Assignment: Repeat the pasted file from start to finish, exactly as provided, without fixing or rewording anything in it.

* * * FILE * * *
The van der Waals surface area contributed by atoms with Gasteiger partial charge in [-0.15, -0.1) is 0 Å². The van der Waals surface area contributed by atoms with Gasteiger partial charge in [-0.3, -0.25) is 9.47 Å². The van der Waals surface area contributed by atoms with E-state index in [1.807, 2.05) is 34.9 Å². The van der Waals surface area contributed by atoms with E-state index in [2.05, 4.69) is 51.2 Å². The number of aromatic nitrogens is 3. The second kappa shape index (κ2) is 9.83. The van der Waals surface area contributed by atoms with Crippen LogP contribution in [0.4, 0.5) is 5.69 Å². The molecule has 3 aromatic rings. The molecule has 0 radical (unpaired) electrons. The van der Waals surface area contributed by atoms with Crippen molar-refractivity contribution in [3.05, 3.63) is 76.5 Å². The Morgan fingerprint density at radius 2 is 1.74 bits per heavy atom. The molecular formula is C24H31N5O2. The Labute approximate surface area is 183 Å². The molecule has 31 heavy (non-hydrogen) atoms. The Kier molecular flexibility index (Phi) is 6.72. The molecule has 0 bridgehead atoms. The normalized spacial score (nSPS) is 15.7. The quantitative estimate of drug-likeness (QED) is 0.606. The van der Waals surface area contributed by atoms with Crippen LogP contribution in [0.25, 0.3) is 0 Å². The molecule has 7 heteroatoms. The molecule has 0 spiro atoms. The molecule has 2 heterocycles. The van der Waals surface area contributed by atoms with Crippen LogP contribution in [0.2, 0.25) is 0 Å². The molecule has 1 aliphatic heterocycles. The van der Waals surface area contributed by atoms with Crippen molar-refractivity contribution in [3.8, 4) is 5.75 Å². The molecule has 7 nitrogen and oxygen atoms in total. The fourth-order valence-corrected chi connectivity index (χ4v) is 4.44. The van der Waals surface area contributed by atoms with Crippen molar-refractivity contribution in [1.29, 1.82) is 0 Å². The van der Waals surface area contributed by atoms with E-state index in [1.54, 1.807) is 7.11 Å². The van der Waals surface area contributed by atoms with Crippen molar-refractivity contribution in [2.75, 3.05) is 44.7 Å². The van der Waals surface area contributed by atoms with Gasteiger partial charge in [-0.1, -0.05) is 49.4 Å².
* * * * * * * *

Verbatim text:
The van der Waals surface area contributed by atoms with Gasteiger partial charge in [-0.15, -0.1) is 0 Å². The van der Waals surface area contributed by atoms with Gasteiger partial charge in [-0.3, -0.25) is 9.47 Å². The van der Waals surface area contributed by atoms with E-state index in [1.807, 2.05) is 34.9 Å². The van der Waals surface area contributed by atoms with E-state index in [2.05, 4.69) is 51.2 Å². The number of aromatic nitrogens is 3. The second kappa shape index (κ2) is 9.83. The van der Waals surface area contributed by atoms with Crippen LogP contribution in [0.4, 0.5) is 5.69 Å². The molecule has 3 aromatic rings. The molecule has 0 radical (unpaired) electrons. The van der Waals surface area contributed by atoms with Crippen molar-refractivity contribution in [3.05, 3.63) is 76.5 Å². The Morgan fingerprint density at radius 2 is 1.74 bits per heavy atom. The molecular formula is C24H31N5O2. The Labute approximate surface area is 183 Å². The molecule has 31 heavy (non-hydrogen) atoms. The Kier molecular flexibility index (Phi) is 6.72. The molecule has 0 bridgehead atoms. The normalized spacial score (nSPS) is 15.7. The quantitative estimate of drug-likeness (QED) is 0.606. The van der Waals surface area contributed by atoms with Crippen LogP contribution in [0.25, 0.3) is 0 Å². The molecule has 7 heteroatoms. The molecule has 0 spiro atoms. The molecule has 2 heterocycles. The van der Waals surface area contributed by atoms with Crippen LogP contribution in [0.2, 0.25) is 0 Å². The molecule has 1 aliphatic heterocycles. The van der Waals surface area contributed by atoms with Crippen molar-refractivity contribution in [3.8, 4) is 5.75 Å². The molecule has 7 nitrogen and oxygen atoms in total. The fourth-order valence-corrected chi connectivity index (χ4v) is 4.44. The van der Waals surface area contributed by atoms with Crippen molar-refractivity contribution in [1.29, 1.82) is 0 Å². The van der Waals surface area contributed by atoms with E-state index in [1.54, 1.807) is 7.11 Å². The van der Waals surface area contributed by atoms with Crippen molar-refractivity contribution in [2.75, 3.05) is 44.7 Å². The van der Waals surface area contributed by atoms with Gasteiger partial charge in [-0.1, -0.05) is 49.4 Å².